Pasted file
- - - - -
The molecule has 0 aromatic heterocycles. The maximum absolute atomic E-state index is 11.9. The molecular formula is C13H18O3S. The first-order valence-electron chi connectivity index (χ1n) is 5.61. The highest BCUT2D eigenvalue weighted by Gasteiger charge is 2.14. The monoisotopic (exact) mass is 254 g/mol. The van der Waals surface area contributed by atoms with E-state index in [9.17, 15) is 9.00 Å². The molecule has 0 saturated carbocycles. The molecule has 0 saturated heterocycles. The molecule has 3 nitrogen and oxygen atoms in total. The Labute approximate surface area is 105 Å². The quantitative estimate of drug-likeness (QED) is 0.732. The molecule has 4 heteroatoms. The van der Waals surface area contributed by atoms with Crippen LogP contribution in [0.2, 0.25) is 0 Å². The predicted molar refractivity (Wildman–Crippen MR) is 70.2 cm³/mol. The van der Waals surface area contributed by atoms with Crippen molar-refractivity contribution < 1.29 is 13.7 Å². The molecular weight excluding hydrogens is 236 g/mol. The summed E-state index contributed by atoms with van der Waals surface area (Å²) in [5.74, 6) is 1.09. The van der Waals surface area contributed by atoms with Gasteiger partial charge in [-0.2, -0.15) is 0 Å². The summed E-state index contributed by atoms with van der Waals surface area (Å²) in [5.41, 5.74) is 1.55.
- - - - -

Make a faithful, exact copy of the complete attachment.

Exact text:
The molecule has 0 aromatic heterocycles. The maximum absolute atomic E-state index is 11.9. The molecular formula is C13H18O3S. The first-order valence-electron chi connectivity index (χ1n) is 5.61. The highest BCUT2D eigenvalue weighted by Gasteiger charge is 2.14. The monoisotopic (exact) mass is 254 g/mol. The van der Waals surface area contributed by atoms with E-state index in [9.17, 15) is 9.00 Å². The molecule has 0 saturated carbocycles. The molecule has 0 saturated heterocycles. The molecule has 3 nitrogen and oxygen atoms in total. The Labute approximate surface area is 105 Å². The quantitative estimate of drug-likeness (QED) is 0.732. The molecule has 4 heteroatoms. The van der Waals surface area contributed by atoms with Crippen LogP contribution in [0.2, 0.25) is 0 Å². The predicted molar refractivity (Wildman–Crippen MR) is 70.2 cm³/mol. The van der Waals surface area contributed by atoms with Crippen molar-refractivity contribution < 1.29 is 13.7 Å². The molecular weight excluding hydrogens is 236 g/mol. The summed E-state index contributed by atoms with van der Waals surface area (Å²) in [5.74, 6) is 1.09. The van der Waals surface area contributed by atoms with Gasteiger partial charge in [-0.2, -0.15) is 0 Å². The summed E-state index contributed by atoms with van der Waals surface area (Å²) in [5.41, 5.74) is 1.55.